Living with the loss of a limb is more common than you might think. There are nearly 2 million people in the United States living with limb loss and according to a year-long study, by 2050 3.6 million people are estimated to be living with limb loss. (i)
Vascular conditions such as peripheral artery disease (PAD) account for the greatest number of amputations, followed by trauma; cancer; and birth defects. (i)
While this study doesn’t include specific details about lower limb loss statistics due to non-traumatic amputations, what the study’s researchers did find may be alarming, particularly for people with PAD and diabetes.
Non-Traumatic Limb Loss Statistics
According to the above data, the year-long study found:
- Those with diabetes have a 10 times higher risk of amputation compared to those without diabetes. (i)
- Among those with diabetes, African Americans, Hispanics, and Native Americans are at a significantly higher risk for lower limb loss than whites. (i)
- Amputation due to poor vascular health accounts for the majority (82 percent) of amputations in the United States, and this trend is expected to rise as more people develop PAD and diabetes. (ii)
- The risk of readmission to the hospital after a minor amputation is increased when you have chronic diseases such as PAD, hypertension, kidney failure, or previous leg bypass surgery. (iii)
Diabetes, PAD and Limb Loss
Diabetes is a major cause of PAD and PAD is an important risk factor for chronic foot ulcers that can lead to lower extremity amputation in diabetic patients.
Another look at lower limb loss statistics found diabetic foot syndrome to be the primary cause of non-traumatic amputations. (iv) Diabetic foot syndrome is another term for the recurring infections, joint damage, and non-healing foot ulcers that often lead to amputation in patients with diabetes.
This happens when blood vessels develop atherosclerosis, which is the buildup of plaque, inside the vessel walls. As the plaque builds up, it makes the vessels narrower, slowing blood flow. When a blockage hardens or becomes brittle, it may rupture, causing a blood clot to form. A clot may completely block the artery, which is particularly worrisome if the blockage occurs in your legs. (iv) In fact, total loss of circulation to the legs or feet can cause gangrene, which may require amputation. (v)
Vascular disease includes any condition that affects circulation in the body, including PAD. PAD commonly occurs in the lower limbs and results from a blockage or narrowing of the arteries that restricts blood flow to the legs and feet. PAD progresses differently for each person, depending on where in the body the plaque has formed and the person’s overall health. Waiting too long or letting the condition go untreated can increase your risk for more serious complications and may leave amputation as the only treatment option.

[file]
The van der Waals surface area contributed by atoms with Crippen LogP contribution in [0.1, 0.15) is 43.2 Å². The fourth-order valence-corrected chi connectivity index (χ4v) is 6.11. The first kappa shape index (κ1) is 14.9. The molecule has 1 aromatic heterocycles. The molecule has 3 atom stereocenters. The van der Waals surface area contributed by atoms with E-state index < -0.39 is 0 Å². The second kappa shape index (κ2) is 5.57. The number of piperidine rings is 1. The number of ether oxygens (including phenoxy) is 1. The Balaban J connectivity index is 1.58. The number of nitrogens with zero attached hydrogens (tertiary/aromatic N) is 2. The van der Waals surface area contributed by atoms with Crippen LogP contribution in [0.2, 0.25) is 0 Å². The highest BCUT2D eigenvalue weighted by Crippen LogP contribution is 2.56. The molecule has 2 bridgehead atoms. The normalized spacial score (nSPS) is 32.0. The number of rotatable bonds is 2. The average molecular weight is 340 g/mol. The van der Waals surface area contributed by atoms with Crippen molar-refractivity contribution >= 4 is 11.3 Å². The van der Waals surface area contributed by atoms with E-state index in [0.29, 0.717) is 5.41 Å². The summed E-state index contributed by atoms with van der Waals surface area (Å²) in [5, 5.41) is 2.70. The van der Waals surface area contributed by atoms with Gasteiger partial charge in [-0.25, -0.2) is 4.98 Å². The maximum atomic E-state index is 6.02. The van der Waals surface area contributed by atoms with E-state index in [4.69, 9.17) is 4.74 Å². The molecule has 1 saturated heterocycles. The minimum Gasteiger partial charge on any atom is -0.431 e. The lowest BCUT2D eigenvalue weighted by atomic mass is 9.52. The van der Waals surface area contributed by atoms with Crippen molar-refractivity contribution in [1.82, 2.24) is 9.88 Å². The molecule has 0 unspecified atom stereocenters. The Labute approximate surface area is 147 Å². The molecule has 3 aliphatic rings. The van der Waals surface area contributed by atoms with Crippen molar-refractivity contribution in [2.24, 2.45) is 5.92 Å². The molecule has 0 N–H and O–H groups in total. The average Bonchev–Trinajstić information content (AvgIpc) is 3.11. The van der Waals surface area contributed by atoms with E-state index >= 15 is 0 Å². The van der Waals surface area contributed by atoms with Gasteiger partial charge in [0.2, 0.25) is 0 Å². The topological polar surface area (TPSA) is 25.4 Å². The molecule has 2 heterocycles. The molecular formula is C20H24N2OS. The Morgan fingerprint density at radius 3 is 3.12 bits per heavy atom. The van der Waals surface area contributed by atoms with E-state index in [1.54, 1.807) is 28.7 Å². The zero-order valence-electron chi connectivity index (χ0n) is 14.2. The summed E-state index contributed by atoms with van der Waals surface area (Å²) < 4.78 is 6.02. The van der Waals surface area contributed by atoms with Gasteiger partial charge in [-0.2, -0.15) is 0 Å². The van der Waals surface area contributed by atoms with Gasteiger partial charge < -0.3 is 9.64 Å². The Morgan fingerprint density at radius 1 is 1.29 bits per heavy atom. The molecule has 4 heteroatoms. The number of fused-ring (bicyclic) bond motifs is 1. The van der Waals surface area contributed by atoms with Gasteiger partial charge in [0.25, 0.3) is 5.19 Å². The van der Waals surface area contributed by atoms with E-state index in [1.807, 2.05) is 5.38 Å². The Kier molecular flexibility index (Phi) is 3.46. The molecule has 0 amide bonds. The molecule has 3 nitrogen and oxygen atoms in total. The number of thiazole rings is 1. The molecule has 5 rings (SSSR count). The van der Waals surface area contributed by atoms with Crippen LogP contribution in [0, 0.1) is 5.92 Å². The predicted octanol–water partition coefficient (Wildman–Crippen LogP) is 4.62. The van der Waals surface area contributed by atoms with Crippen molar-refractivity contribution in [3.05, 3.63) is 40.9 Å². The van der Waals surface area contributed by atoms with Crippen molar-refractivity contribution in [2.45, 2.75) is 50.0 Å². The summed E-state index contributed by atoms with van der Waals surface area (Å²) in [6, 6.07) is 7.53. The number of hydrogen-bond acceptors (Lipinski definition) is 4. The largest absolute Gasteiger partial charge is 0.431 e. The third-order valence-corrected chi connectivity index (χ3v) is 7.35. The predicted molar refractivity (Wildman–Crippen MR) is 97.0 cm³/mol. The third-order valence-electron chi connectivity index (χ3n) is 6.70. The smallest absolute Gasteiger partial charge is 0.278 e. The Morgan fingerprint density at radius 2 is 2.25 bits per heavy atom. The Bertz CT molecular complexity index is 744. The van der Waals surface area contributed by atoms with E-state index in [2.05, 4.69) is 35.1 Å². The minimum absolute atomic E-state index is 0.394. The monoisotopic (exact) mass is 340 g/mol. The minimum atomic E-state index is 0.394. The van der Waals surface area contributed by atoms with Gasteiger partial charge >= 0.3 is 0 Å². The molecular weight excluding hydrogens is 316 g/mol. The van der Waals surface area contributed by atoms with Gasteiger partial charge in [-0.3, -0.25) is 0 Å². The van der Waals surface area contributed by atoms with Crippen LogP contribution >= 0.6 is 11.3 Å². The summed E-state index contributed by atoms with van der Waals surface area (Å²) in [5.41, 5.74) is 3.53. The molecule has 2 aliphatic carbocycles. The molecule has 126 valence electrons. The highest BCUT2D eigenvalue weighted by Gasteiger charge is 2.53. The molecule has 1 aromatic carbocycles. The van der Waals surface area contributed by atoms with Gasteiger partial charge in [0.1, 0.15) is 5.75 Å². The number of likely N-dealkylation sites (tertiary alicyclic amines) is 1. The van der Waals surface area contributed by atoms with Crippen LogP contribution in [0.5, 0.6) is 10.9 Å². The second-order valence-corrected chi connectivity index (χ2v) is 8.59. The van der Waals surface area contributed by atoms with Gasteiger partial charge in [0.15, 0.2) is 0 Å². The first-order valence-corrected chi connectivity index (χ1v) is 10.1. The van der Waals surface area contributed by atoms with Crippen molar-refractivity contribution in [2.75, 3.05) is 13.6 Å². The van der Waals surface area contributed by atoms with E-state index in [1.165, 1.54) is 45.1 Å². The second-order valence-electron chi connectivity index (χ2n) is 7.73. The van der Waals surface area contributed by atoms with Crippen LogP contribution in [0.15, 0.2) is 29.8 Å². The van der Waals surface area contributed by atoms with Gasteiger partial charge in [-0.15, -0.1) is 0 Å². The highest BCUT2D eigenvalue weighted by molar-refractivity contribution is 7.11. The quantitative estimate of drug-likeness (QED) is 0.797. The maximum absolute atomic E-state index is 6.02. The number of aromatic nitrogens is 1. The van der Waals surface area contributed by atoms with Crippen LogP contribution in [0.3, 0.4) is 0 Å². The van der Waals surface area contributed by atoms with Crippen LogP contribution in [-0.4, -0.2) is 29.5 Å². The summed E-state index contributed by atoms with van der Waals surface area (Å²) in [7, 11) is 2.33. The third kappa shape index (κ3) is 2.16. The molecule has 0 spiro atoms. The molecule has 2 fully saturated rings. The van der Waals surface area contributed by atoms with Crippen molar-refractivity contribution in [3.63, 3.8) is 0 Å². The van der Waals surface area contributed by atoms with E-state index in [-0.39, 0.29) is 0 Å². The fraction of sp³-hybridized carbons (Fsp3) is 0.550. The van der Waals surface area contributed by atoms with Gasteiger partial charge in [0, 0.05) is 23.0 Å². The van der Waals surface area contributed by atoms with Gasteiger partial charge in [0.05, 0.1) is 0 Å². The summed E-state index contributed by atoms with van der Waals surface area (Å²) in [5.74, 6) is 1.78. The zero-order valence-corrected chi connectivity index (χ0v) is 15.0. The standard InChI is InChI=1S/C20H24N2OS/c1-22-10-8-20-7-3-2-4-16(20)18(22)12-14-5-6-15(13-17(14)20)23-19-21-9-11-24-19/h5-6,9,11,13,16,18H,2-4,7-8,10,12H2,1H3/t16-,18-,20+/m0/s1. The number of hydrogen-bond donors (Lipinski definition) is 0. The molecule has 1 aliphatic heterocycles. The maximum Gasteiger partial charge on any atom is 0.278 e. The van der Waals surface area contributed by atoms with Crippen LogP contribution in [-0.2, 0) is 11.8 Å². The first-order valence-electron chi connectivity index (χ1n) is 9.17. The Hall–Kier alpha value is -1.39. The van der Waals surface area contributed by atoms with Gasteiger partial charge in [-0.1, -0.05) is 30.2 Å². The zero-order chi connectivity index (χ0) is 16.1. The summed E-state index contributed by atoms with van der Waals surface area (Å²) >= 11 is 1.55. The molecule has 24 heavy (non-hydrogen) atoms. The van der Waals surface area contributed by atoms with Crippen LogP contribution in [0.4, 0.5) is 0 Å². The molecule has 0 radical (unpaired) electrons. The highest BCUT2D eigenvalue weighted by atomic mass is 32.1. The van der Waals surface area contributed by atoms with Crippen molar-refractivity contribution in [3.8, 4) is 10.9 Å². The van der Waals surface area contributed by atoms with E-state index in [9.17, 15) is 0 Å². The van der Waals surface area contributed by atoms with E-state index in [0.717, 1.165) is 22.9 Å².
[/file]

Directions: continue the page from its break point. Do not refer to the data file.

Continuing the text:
PAD Risk Factors
- Being 50 years of age or older
- Having diabetes
- Being obese
- Being physically inactive
- Having high cholesterol
- Having high blood pressure
Race may also play a role. The risk of amputation for minorities is two to three times. (vi) In fact, one in 90 non-whites live with loss of a limb compared with only one in 250 white Americans.(i) Read our article on these PAD risk factors to learn more
PAD Treatment Options
The initial treatment for PAD includes lifestyle changes, diet and exercise, and medications to lower cholesterol and blood pressure. For more advanced cases, minimally invasive procedures or stents to widen the arteries may be needed. Left untreated, however, PAD can lead to amputation.
If you and your doctor suspect you may have PAD, please contact our team of interventional radiologists and vascular surgeons. We are leaders in vascular care and have the resources to diagnose, treat and manage PAD.
(i) Varma P, Stineman MG, Dillingham TR. Physical Medicine and Rehabilitation Clinics of North America Epidemiology of Limb Loss. Physical medicine and rehabilitation clinics of North America. 2014;25(1):1-8. doi:10.1016/j.pmr.2013.09.001.
(ii) Sauter CN, Pezzin LE, Dillingham TR. Functional Outcomes of Persons Undergoing Dysvascular Lower Extremity Amputations: Effect of a Post-Acute Rehabilitation Setting. American journal of physical medicine & rehabilitation / Association of Academic Physiatrists. 2013;92(4):287-296. doi:10.1097/PHM.0b013e31827d620d.
(iii) Beaulieu, R. J., Grimm, J. C., Lyu, H., Abularrage, C. J., & Perler, B. A. (2015). Rates and predictors of readmission after lower extremity amputations. Journal of Vascular Surgery, 62(1), 101-105.
(iv) Rümenapf, G. and Morbach, S. Amputation Statistics—How to Interpret Them? Dtsch Arztebl Int. 2017 Feb; 114(8): 128–129. https://dx.doi.org/10.3238%2Farztebl.2017.0128
(v) American Heart Association. About Peripheral Artery Disease (PAD) http://www.heart.org/HEARTORG/Conditions/VascularHealth/PeripheralArteryDisease/About-Peripheral-Artery-Disease-PAD_UCM_301301_Article.jsp#.WsPeuJch3IU (accessed April 3, 2018)